Dr. Yemi Sanusi writes fictional stories about the internal workings of the human body so that people can learn more about what goes on in their bodies in a fun way. In 2011 she published a book, Heads and Tales, which focused on malaria. “When a young cell, Bain, is sent by the mother-body to take command of the yet-to-be-born baby Eva, his limited experience makes him unsure of what to expect. Faced with the daily challenges of maintaining a healthy human body, he has a lot more to contend with when intruders like bacteria and malaria agents invade his… Read More
Prof. Michael Green of Penn State Medical School, who edits the Graphic Medicine section of the Annals of Internal Medicine, has contributed his second comic strip to the series. Illustrated by Ray Rieck, Betty P. examines the ethics of cardiopulmonary resuscitation coding in patients with a terminal prognosis. Michael initiated the innovative comics course at the Hershey Medical School, which has proven very popular among students. He is a member of the steering committee of the annual Comics and Medicine conferences. Click on the image or read the strip here.
Longtime collaborators in Graphic Medicine, Alex Thomas and Gary Ashwal have had their asthma education comic, Iggy and The Inhalers, printed. Graphic Medicine is eagerly awaiting a copy. In the mean time, the collaborative duo have put the whole thing online here. The website teaches kids with asthma about asthma symptoms, asthma treatment, and asthma medications using comics, videos, and free downloads. Considering he is a board-certified pediatric allergist, and has spent a good deal of his adult life treating sick children, Alex Thomas, MD is a ridiculously good draughtsman. I’m jealous of his drawing skills. Gary and Alex… Read More
George McBean has been producing work for UNICEF for over 36 years, using his skill in the popularising of scientifically proven health information to produce graphic art to be used in the prevention of disease. He has spoken widely about the use of comics and graphics in health education. It is clear that George was involved in the work that we have, latterly, called Graphic Medicine, for many years, way before this website was launched and it was marvellous to hear from him when he got in touch after reading the recent BBC article. George was kind enough to write the… Read More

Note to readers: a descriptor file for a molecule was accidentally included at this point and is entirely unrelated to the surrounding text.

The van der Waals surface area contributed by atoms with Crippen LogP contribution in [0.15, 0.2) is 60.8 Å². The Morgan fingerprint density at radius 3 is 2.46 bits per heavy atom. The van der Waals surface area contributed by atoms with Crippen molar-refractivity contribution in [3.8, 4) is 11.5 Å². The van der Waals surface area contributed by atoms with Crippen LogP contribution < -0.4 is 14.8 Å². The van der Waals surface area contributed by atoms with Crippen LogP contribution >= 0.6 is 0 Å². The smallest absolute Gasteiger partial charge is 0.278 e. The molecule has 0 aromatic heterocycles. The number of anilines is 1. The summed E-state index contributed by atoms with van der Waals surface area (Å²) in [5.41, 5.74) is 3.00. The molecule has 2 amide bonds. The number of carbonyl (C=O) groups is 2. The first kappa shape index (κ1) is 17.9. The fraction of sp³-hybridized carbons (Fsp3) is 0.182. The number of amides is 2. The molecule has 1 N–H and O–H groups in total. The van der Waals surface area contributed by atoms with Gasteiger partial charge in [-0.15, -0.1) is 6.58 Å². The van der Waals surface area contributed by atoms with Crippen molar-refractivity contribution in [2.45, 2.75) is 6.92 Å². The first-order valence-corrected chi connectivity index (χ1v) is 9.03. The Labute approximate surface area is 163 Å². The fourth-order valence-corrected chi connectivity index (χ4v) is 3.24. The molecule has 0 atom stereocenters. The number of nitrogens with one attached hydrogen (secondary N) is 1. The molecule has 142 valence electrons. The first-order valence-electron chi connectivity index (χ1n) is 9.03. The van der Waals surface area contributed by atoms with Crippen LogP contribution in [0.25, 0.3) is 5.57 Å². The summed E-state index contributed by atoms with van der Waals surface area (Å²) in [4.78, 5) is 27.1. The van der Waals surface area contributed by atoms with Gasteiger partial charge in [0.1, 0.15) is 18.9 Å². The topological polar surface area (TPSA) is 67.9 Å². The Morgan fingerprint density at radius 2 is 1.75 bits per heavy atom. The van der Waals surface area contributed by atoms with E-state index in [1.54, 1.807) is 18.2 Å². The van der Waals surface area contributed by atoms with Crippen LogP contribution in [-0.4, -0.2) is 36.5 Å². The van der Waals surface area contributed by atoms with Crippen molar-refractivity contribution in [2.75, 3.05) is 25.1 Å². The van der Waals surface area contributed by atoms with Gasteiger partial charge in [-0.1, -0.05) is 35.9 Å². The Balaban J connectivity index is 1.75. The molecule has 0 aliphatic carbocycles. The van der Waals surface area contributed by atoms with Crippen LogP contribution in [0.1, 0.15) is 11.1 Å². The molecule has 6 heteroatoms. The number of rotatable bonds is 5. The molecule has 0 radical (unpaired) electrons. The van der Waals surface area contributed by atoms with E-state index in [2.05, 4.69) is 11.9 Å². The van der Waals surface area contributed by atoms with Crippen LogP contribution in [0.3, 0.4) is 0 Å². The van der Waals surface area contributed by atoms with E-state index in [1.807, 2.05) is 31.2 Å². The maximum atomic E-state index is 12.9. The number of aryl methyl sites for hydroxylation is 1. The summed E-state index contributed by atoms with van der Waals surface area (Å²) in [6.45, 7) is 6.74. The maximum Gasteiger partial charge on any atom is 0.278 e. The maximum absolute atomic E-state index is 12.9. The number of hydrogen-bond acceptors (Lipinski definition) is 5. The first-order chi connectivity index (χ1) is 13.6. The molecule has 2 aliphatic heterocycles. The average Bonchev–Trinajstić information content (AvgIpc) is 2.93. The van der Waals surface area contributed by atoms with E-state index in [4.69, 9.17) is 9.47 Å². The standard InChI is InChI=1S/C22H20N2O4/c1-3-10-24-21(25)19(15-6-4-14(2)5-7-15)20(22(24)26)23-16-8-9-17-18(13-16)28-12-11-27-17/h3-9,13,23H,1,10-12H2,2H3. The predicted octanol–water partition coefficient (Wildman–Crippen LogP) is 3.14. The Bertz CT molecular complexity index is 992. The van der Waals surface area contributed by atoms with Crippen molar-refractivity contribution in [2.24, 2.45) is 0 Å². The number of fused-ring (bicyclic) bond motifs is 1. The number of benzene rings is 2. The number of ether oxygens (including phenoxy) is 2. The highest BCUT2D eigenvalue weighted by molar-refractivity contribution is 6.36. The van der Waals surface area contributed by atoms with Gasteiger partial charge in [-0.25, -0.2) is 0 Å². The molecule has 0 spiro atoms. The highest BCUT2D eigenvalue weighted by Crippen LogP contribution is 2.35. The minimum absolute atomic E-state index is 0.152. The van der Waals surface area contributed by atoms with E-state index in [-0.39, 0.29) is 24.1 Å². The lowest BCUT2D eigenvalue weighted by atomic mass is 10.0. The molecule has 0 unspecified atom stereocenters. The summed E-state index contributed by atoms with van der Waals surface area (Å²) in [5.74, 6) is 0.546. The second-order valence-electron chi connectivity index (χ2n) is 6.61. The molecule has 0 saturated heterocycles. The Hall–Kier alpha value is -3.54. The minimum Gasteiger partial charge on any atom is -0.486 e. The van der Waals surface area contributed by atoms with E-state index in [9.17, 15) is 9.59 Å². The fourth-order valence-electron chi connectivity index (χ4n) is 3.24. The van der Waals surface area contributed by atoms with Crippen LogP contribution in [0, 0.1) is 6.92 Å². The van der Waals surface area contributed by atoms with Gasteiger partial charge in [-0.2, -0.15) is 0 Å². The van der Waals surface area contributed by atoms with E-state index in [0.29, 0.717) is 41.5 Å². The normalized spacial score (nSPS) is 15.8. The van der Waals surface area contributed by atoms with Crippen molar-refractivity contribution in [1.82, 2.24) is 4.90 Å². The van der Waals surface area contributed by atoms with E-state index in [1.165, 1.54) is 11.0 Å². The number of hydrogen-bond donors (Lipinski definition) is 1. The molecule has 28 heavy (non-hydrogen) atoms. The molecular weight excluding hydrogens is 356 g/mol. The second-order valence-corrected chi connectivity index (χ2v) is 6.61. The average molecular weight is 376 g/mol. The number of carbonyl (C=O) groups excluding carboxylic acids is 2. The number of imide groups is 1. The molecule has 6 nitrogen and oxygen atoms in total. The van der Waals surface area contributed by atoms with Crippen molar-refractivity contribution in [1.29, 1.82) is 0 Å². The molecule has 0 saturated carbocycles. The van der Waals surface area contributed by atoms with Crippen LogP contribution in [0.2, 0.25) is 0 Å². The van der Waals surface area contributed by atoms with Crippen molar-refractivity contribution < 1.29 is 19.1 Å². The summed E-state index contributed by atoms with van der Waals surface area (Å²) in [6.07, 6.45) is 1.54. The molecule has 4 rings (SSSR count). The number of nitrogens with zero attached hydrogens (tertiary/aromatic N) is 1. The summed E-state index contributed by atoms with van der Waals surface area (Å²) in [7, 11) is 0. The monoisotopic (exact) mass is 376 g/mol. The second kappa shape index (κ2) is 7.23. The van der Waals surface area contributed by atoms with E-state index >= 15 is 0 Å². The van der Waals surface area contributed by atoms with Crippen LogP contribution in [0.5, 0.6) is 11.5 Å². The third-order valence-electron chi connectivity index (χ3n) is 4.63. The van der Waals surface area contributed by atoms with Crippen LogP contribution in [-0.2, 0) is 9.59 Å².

Kun Kwak is a F2 doctor in Ophthalmology at Manchester Royal Infirmary. He is writing a comic called Dr Quack about his experiences as a junior doc. He contacted me to find out more about Graphic Medicine and we met up and chatted over a coffee. He hails from Korea and his comics, illustrated by a friend, are rendered in a manwha style. Last week he gave a presentation at the Grand Round in the hospital and blew the judges away, winning first prize. See the report of his presentation here. See Kun’s work on Facebook.
Elaine Will is a Canadian cartoonist who just completed a graphic novel entitled ‘Look Straight Ahead’ about a teen boy’s struggle with depression/bipolar disorder. You can read it online here, for the time being: http://blog.e2w-illustration.com It’s been getting rave reviews…Kevin Bramer of Optical Sloth said “for a first graphic novel, it’s damn near perfect” and that it was “required reading for anyone who knows someone dealing with mental illness.” It’s also in the current Diamond Previews catalogue. If it gets enough orders, it will be officially released in print form in November. Elaine is also planning another graphic novel that… Read More
Thanks to Andrew Godfrey for flagging up this comic about PTSD. Click on the image to follow the link.
Jorge Muniz is the artist/author of “Med”, an educational webcomic for any student in the field of medicine. Short, single panel snippets of information to enable students to remember vital information. He updates the comic at least once a week
Dr Lisa El Refaie has set up a collaborative project between Cardiff University’s Centre for Language and Communication Research and South African charity Whizzkids United, to produce a comic book in which teenagers tell their own stories to support HIV/AIDS education. The charity’s main programme involves using football training as a metaphor for how to keep safe from HIV, but they wanted to find new ways of attracting young people to their Health Academy, which offers counselling, HIV tests, and general social and medical support. Together they decided to run a series of comics drawing workshops, so that… Read More
This is Panel 13 from last summer’s Comics & Medicine conference in Toronto. In this episode we will hear from three speakers in two presentations. Both will address medically-relevant themes as they have appeared in mainstream media comics. Use the Quicktime player above to view images along with the audio. If you don’t have Quicktime, you can listen to the audio-only version below. “Facing” illness: what the “funnies” can teach us about caregiver role, response, and needs Sarah Russe and Judith Kaplan-Weinger An overt focus on the effects of illness is still rare in mainstream syndicated comics. One of the… Read More